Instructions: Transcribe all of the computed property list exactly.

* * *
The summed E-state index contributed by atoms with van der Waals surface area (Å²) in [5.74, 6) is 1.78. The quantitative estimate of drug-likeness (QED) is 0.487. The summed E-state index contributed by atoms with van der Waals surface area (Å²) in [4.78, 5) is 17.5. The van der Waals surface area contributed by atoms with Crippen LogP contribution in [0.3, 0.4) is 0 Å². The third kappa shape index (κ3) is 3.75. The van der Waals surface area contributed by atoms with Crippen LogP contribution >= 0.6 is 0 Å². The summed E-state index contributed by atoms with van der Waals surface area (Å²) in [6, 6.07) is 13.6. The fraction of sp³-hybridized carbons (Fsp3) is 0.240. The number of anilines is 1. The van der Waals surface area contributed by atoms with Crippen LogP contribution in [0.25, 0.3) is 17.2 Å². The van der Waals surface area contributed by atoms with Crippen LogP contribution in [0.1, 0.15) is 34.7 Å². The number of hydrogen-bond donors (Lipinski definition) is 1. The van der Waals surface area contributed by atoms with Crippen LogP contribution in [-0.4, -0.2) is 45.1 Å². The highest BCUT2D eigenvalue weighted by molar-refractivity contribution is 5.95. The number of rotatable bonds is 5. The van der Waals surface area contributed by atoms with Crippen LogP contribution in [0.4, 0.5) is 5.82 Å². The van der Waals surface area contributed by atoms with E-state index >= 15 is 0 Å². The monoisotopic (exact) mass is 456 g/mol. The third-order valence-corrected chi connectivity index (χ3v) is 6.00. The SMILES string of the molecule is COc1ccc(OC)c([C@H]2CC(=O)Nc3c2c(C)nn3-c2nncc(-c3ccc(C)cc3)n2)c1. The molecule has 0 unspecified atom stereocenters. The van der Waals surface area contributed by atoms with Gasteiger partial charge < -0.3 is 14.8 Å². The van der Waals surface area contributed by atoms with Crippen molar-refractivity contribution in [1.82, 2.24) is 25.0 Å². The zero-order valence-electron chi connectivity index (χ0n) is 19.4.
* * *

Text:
The summed E-state index contributed by atoms with van der Waals surface area (Å²) in [5.74, 6) is 1.78. The quantitative estimate of drug-likeness (QED) is 0.487. The summed E-state index contributed by atoms with van der Waals surface area (Å²) in [4.78, 5) is 17.5. The van der Waals surface area contributed by atoms with Crippen LogP contribution in [0.3, 0.4) is 0 Å². The third kappa shape index (κ3) is 3.75. The van der Waals surface area contributed by atoms with Crippen LogP contribution >= 0.6 is 0 Å². The summed E-state index contributed by atoms with van der Waals surface area (Å²) in [6, 6.07) is 13.6. The fraction of sp³-hybridized carbons (Fsp3) is 0.240. The number of anilines is 1. The van der Waals surface area contributed by atoms with Crippen LogP contribution in [0.25, 0.3) is 17.2 Å². The van der Waals surface area contributed by atoms with Crippen LogP contribution in [0.1, 0.15) is 34.7 Å². The number of hydrogen-bond donors (Lipinski definition) is 1. The van der Waals surface area contributed by atoms with Crippen LogP contribution in [-0.4, -0.2) is 45.1 Å². The highest BCUT2D eigenvalue weighted by molar-refractivity contribution is 5.95. The number of rotatable bonds is 5. The van der Waals surface area contributed by atoms with Crippen LogP contribution in [0.4, 0.5) is 5.82 Å². The van der Waals surface area contributed by atoms with E-state index >= 15 is 0 Å². The monoisotopic (exact) mass is 456 g/mol. The third-order valence-corrected chi connectivity index (χ3v) is 6.00. The SMILES string of the molecule is COc1ccc(OC)c([C@H]2CC(=O)Nc3c2c(C)nn3-c2nncc(-c3ccc(C)cc3)n2)c1. The molecule has 0 unspecified atom stereocenters. The van der Waals surface area contributed by atoms with Gasteiger partial charge < -0.3 is 14.8 Å². The van der Waals surface area contributed by atoms with Crippen molar-refractivity contribution in [1.82, 2.24) is 25.0 Å². The zero-order valence-electron chi connectivity index (χ0n) is 19.4.